Thursday, March 17, 2011

Hope for this Mama

I've recently discovered Brooke Fraser and I love her. I mean, I love her heart, song-writing skills, and the gospel that draws me close when I listen to her music. I have had such a hard time lately with mothering and this song is healing my heart, giving me hope, and proclaiming truth when I'm blind. Think of these lyrics as you journey through your perspective as a mom.

Shadowfeet (from her Albertine album)

Walking, stumbling on these shadowfeet
toward home, a land that i've never seen
I am changing: less and less asleep
made of different stuff than when I began
and I have sensed it all along
Fast approaching is the day

When the world has fallen out from under me
I'll be found in you, still standing
When the sky rolls up and mountains fall on their knees
When time and space are through
I'll be found in you

There's distraction buzzing in my head
saying in the shadows it's easier to stay
But I've heard rumours of true reality
Whispers of a well-lit way


You make all things new


When the world has fallen out from under me
I'll be found in you, still standing
Every fear and accusation under my feet
When time and space are through
I'll be found in you

Thursday, March 10, 2011

The 10pm Nap

...and other things you didn't know about having a newborn.

I'm continually amazed at the surprises that await new moms. Several of my friends are having babies lately and many of our conversations (though few and far between while juggling our changing schedules) revolve around the things we never knew or forgot about having a baby. Sure, there are dozens (hundreds?!) of books about having a baby but I think they focus more on how to take care of a new baby than prepare you for the nuances. So in an effort to make light of the sweet things of newborn-ville and remind you that you are not alone, here are some things you might discover in your baby's first four months of life!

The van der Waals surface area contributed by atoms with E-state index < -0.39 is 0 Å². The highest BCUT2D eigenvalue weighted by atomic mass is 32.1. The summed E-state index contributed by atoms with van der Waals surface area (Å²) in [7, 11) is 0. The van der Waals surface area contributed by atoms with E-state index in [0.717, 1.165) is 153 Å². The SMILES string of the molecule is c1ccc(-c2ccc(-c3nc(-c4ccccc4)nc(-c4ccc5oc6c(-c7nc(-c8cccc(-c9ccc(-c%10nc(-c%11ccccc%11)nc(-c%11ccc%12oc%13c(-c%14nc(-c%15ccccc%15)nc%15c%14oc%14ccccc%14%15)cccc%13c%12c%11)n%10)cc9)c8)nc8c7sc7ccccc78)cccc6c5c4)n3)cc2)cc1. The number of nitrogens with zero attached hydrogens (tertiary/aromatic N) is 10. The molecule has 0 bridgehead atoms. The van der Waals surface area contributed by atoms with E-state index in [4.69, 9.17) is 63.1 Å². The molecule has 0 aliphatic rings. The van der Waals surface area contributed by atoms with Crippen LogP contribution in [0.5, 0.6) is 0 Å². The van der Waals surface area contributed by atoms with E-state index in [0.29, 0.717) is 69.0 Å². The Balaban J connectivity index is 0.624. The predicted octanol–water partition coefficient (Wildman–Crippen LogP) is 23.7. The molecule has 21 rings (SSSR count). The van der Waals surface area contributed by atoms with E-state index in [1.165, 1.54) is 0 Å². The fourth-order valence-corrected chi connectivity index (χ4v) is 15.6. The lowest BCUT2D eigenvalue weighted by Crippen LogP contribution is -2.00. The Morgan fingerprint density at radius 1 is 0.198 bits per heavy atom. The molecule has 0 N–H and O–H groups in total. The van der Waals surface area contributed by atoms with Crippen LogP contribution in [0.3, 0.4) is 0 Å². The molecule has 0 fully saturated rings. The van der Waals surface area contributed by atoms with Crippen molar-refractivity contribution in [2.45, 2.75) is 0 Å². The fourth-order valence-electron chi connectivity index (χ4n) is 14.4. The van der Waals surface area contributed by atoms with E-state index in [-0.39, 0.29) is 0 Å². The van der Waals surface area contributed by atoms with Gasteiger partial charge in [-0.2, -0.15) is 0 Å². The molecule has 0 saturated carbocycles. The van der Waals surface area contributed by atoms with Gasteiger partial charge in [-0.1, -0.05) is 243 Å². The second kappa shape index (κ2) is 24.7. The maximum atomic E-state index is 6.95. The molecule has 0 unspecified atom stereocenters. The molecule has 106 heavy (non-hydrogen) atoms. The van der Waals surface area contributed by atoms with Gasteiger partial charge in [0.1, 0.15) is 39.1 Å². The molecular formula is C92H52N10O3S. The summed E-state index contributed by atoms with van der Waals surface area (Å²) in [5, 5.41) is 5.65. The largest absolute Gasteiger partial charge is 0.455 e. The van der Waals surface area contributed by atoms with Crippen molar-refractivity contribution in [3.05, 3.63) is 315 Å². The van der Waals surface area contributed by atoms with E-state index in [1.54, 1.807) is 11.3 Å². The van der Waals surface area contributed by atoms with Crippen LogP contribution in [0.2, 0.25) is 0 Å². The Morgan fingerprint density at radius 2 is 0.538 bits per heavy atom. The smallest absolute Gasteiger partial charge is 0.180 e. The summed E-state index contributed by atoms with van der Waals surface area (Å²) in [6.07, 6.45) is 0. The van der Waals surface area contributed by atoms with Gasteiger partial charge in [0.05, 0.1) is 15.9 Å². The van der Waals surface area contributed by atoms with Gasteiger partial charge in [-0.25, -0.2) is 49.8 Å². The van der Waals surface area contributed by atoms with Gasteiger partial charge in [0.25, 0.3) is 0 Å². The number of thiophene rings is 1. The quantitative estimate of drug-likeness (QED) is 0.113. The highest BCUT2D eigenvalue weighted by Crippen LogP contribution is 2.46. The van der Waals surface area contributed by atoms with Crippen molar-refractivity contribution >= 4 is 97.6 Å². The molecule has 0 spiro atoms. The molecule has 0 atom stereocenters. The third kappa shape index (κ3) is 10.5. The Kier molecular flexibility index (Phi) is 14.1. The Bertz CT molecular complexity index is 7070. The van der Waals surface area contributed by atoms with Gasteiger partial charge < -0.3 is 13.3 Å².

1. The 10pm Nap. No longer the beginning of a stretch of dreams and quiet, your normal bedtime will become the start of a nap. You'll be up within the next 2-4 hours, feeding the sweet thing. So forget taking sleeping pills and prepare to be tired. VERY tired. It could be months and months before you get a full night of sleep.

2. The "Sleep while s/he is sleeping" advice is darn near impossible. While this is meant to encourage new moms to rest, I found that it was a complete challenge. Once the baby falls asleep and assuming you can put it down (see number 3), you will find 1.) you're not tired, 2.) that laundry, dishes or some other chore must be done, or 3.) your favorite show has just started. You will start a load of something, wipe down the counters, eat something and pee, then fatigue will start to set in and just as you curl up with your head on the pillow, the baby will wake up. No joke.

3. Your baby will sleep best (and possibly only) while being held. By you. By your spouse. By a grandparent. By a stranger at the grocery store. It's wonderful that babies require such physical touch and cuddling, and believe me, I love to snuggle with my kids and realize they won't always voluntarily crawl into my arms. But after working for 15...30...60 minutes to get your baby to sleep, you'll hold your breath and place it in bed, only to find it waking up immediately. We resorted to arranging pillows and blankets and the boppy (stopping just short of a heating pad but considered it!) to simulate our arms but that little nugget will know the difference! Argh!

4. Is my baby breathing? One of my most vivid memories of Zoƫ's first days was sleeping with the light on. She was in the bassinet next to my side of our bed but I couldn't bring myself to turn off the light because I wanted to make sure she was breathing. I was afraid to fall asleep because I was just positive she would stop breathing. It's so frustrating but most every mom experiences this fear. You'll be desperate for the baby to sleep for 5-6 hours and as soon as she does, you'll wake up in the middle of the night and rush to her quiet room, thinking it's only because she's passed out. Really. This happens.